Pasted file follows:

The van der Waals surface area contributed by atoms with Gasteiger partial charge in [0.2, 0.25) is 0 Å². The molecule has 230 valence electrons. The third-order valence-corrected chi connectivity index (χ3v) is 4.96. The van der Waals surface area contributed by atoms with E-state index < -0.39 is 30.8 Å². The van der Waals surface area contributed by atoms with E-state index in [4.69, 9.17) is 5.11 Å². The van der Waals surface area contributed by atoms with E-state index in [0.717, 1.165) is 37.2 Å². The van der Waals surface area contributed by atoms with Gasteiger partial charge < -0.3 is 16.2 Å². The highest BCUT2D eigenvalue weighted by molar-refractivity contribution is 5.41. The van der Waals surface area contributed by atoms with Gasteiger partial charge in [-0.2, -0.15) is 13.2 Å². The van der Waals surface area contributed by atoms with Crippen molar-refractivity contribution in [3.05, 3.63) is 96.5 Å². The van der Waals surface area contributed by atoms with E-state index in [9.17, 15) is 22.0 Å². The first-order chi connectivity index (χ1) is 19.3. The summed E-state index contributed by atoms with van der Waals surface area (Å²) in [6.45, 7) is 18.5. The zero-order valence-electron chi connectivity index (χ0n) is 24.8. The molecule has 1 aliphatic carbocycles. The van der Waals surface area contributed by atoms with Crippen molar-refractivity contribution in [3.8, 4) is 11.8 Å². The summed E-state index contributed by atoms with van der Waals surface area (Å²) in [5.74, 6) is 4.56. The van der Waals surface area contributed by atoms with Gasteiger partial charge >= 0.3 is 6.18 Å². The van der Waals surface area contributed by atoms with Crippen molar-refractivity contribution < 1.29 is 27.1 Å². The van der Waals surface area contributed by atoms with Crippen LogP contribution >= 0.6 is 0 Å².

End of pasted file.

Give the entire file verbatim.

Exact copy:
The van der Waals surface area contributed by atoms with Gasteiger partial charge in [0.2, 0.25) is 0 Å². The molecule has 230 valence electrons. The third-order valence-corrected chi connectivity index (χ3v) is 4.96. The van der Waals surface area contributed by atoms with E-state index < -0.39 is 30.8 Å². The van der Waals surface area contributed by atoms with E-state index in [4.69, 9.17) is 5.11 Å². The van der Waals surface area contributed by atoms with E-state index in [0.717, 1.165) is 37.2 Å². The van der Waals surface area contributed by atoms with Gasteiger partial charge < -0.3 is 16.2 Å². The highest BCUT2D eigenvalue weighted by molar-refractivity contribution is 5.41. The van der Waals surface area contributed by atoms with Gasteiger partial charge in [-0.2, -0.15) is 13.2 Å². The van der Waals surface area contributed by atoms with Crippen molar-refractivity contribution in [3.05, 3.63) is 96.5 Å². The van der Waals surface area contributed by atoms with E-state index in [9.17, 15) is 22.0 Å². The first-order chi connectivity index (χ1) is 19.3. The summed E-state index contributed by atoms with van der Waals surface area (Å²) in [6.45, 7) is 18.5. The zero-order valence-electron chi connectivity index (χ0n) is 24.8. The molecule has 1 aliphatic carbocycles. The van der Waals surface area contributed by atoms with Crippen molar-refractivity contribution in [3.8, 4) is 11.8 Å². The summed E-state index contributed by atoms with van der Waals surface area (Å²) in [5.74, 6) is 4.56. The van der Waals surface area contributed by atoms with Gasteiger partial charge >= 0.3 is 6.18 Å². The van der Waals surface area contributed by atoms with Crippen molar-refractivity contribution < 1.29 is 27.1 Å². The van der Waals surface area contributed by atoms with Crippen LogP contribution >= 0.6 is 0 Å².